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Updated: 2010-06-04T11:22:37-04:00


My greatest triumph!


Sorry. I can't resist. John Carson, a fellow runner from Canada, unearthed this photo from the archives of the Toronto Star. It's the finals of the 1500 meters at the Ontario 14-year-old championships, many many years ago. The runner on...

Drug Development


On, the drug industry analyst Avik Roy has written a comment on my piece "The Treatment" in last week's New Yorker. A few small points, in response. Roy is of the impression that that I believe we should abandon...  On, the drug industry analyst Avik Roy has written a  comment on my piece "The Treatment"  in last week's New Yorker. A few small points, in response.  Roy is of the impression that that I believe we should abandon rational drug design and, as he puts it, “go back to the old way of doing things: of throwing mud on a wall and seeing what sticks.”     I’m not sure where he gets that idea. “The Treatment” makes it clear  that both strategies—rational drug design and mass screening--have a place in drug development.  When the biology of a disease is well understood (as in the case of Herceptin and breast cancer) then the former strategy makes sense. But in those cases where it is not, then there is much to be said for following a more serendipitous path. I suspect that most drug development experts would agree with me on this. In fact, it’s probably the case—contra Roy--that one of the most compelling criticisms of the drug industry at the moment is that it has gone too far in the rational direction. In a piece in the December “Nature Reviews,” for example, Bernard Munos writes: Success in the pharmaceutical industry depends on the random occurrence of a few ‘black swan’ products.  Common processes that are standard practice in most companies create little value in an industry dominated by blockbusters. These include developing sales forecasts for new products, which are inaccurate nearly 80% of the time. Another example is portfolio management, which has e been widely adopted by the industry as a risk management tool, but has failed to protect it from patent cliffs. During the past couple of decades, there has been a methodical attempt to codify every facet of the drug business into sophisticated processes, in an effort to reduce the variances and increase the predictability. This has produced a false sense of control over all aspects of the pharmaceutical enterprise, including innovation.     I got the impression from from Roy’s piece that he was trying very hard to disagree with me. (Calling his post "Malcolm Gladwell is Wrong," was one clue).  I’m not sure the effort was successful. He points out, for example, that some doubted Synta’s promising phase two data, in the belief that they were an artifact of the trial design: that there were differences in the health status of the control and treatment arms of the study. A good portion of my piece, of course, is devoted to the same general argument. What interested me was in describing the complications and difficulties and in many cases unavoidable issues in trial design that can make a drug look far more promising in early clinical testing than it actually is. Roy goes on: One gets the impression that Gladwell followed elesclomol over the years in the hopes of using its story for one of his books: the story of how luck and intuition can lead to pharmaceutical success. But the opposite happened, and the account ended up in The New Yorker instead. In Gladwell's final assessment, the story remained one about luck: but about bad luck instead of good I do hope my editors at the New Yorker don’t read that and think that I give them my leftovers!  And I wish it were the case that I knew what my next book was all about! The truth is that "The Treatment" was always a New Yorker piece. And I had no preconceptions about how the Synta story might end when I began reporting it, except that I guessed that would be a good case study in the many difficulties of coming up with new cancer drugs. Unfortunately for the many thousands of melanoma patients around the world, it was.  [...]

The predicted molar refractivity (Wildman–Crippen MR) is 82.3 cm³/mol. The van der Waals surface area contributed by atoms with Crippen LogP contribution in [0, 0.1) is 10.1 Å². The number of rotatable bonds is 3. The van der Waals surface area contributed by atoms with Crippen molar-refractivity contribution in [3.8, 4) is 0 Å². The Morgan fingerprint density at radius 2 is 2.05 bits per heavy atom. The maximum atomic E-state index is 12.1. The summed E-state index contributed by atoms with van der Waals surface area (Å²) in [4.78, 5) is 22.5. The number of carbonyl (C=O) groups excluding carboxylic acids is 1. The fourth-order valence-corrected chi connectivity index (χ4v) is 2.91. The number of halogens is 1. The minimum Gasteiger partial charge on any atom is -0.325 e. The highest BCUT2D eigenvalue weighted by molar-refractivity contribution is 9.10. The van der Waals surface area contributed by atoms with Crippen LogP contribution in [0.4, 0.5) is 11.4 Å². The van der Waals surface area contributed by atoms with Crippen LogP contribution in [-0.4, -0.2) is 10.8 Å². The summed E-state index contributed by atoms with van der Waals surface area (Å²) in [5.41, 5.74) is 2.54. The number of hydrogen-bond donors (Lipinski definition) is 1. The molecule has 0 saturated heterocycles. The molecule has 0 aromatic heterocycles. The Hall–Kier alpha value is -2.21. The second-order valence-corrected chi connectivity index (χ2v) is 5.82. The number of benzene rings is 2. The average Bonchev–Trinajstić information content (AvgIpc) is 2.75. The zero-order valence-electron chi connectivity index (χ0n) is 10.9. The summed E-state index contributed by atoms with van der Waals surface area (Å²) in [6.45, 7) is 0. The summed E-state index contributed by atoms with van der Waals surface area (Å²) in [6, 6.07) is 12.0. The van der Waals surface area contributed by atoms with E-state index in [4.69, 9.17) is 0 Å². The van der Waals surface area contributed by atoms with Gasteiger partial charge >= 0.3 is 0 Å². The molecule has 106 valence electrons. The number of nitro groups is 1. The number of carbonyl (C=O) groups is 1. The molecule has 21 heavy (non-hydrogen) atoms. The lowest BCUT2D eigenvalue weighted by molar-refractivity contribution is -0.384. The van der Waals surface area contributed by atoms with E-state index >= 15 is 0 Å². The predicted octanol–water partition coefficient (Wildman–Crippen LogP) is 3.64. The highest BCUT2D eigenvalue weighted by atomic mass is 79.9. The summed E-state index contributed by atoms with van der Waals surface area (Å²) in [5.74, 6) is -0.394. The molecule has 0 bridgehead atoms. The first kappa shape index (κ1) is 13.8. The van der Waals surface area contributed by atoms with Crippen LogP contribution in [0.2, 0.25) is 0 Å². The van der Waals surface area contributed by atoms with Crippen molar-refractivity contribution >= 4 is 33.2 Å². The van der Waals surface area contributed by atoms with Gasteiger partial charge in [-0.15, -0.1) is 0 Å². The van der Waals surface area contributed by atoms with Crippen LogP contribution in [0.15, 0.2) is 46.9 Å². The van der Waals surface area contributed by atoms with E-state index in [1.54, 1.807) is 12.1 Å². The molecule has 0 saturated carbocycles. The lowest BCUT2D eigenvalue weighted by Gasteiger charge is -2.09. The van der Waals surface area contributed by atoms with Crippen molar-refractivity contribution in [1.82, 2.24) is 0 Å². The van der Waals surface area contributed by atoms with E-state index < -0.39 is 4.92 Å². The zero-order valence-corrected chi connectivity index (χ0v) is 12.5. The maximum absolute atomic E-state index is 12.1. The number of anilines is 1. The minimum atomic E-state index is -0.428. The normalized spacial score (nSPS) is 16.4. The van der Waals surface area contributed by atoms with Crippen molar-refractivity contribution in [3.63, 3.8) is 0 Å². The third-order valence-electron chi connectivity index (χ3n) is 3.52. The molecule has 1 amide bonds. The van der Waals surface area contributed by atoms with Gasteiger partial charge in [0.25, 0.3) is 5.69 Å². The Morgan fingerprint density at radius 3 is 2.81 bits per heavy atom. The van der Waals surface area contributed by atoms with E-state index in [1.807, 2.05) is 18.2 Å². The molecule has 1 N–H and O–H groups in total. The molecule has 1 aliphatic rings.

Speaking Tour!


I will be doing a short tour of the U.K. next week, speaking on a brand new mystery topic! I'll be in Edinburgh on Sunday May 9th, Oxford on the 10th, Manchester on the 11th and Newcastle on the 12th....

Pinker, Round Two